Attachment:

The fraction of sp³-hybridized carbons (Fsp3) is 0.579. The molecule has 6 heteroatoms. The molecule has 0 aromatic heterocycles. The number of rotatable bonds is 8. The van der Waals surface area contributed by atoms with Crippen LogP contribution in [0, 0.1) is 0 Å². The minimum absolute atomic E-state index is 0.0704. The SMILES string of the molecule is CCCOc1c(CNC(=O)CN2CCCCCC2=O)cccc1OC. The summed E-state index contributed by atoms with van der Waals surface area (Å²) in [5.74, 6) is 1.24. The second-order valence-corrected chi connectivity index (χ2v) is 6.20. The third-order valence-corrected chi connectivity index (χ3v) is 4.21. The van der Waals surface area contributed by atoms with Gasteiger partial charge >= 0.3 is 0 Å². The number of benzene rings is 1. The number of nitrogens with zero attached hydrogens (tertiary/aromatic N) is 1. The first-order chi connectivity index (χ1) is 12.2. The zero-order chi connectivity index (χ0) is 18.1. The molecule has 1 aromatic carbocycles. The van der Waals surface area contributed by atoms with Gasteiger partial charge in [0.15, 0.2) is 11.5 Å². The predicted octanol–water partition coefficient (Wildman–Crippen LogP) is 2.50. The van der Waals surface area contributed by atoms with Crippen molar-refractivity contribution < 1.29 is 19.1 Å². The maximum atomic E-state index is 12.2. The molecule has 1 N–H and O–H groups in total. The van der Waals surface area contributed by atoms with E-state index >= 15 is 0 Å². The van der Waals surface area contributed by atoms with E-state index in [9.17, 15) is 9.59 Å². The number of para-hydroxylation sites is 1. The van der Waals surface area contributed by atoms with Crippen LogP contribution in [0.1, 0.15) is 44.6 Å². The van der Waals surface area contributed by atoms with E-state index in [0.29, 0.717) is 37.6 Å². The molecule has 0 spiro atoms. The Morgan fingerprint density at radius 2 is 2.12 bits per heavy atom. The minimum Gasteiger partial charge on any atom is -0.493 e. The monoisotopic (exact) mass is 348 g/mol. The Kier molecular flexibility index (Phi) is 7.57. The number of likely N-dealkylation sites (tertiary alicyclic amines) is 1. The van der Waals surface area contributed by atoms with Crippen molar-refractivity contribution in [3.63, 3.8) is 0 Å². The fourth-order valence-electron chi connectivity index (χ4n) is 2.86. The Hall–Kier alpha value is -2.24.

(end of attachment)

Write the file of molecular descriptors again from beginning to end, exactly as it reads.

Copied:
The fraction of sp³-hybridized carbons (Fsp3) is 0.579. The molecule has 6 heteroatoms. The molecule has 0 aromatic heterocycles. The number of rotatable bonds is 8. The van der Waals surface area contributed by atoms with Crippen LogP contribution in [0, 0.1) is 0 Å². The minimum absolute atomic E-state index is 0.0704. The SMILES string of the molecule is CCCOc1c(CNC(=O)CN2CCCCCC2=O)cccc1OC. The summed E-state index contributed by atoms with van der Waals surface area (Å²) in [5.74, 6) is 1.24. The second-order valence-corrected chi connectivity index (χ2v) is 6.20. The third-order valence-corrected chi connectivity index (χ3v) is 4.21. The van der Waals surface area contributed by atoms with Gasteiger partial charge >= 0.3 is 0 Å². The number of benzene rings is 1. The number of nitrogens with zero attached hydrogens (tertiary/aromatic N) is 1. The first-order chi connectivity index (χ1) is 12.2. The zero-order chi connectivity index (χ0) is 18.1. The molecule has 1 aromatic carbocycles. The van der Waals surface area contributed by atoms with Gasteiger partial charge in [0.15, 0.2) is 11.5 Å². The predicted octanol–water partition coefficient (Wildman–Crippen LogP) is 2.50. The van der Waals surface area contributed by atoms with Crippen molar-refractivity contribution < 1.29 is 19.1 Å². The maximum atomic E-state index is 12.2. The molecule has 1 N–H and O–H groups in total. The van der Waals surface area contributed by atoms with E-state index >= 15 is 0 Å². The van der Waals surface area contributed by atoms with E-state index in [9.17, 15) is 9.59 Å². The number of para-hydroxylation sites is 1. The van der Waals surface area contributed by atoms with Crippen LogP contribution in [0.1, 0.15) is 44.6 Å². The van der Waals surface area contributed by atoms with E-state index in [0.29, 0.717) is 37.6 Å². The molecule has 0 spiro atoms. The Morgan fingerprint density at radius 2 is 2.12 bits per heavy atom. The minimum Gasteiger partial charge on any atom is -0.493 e. The monoisotopic (exact) mass is 348 g/mol. The Kier molecular flexibility index (Phi) is 7.57. The number of likely N-dealkylation sites (tertiary alicyclic amines) is 1. The van der Waals surface area contributed by atoms with Crippen molar-refractivity contribution in [3.63, 3.8) is 0 Å². The fourth-order valence-electron chi connectivity index (χ4n) is 2.86. The Hall–Kier alpha value is -2.24.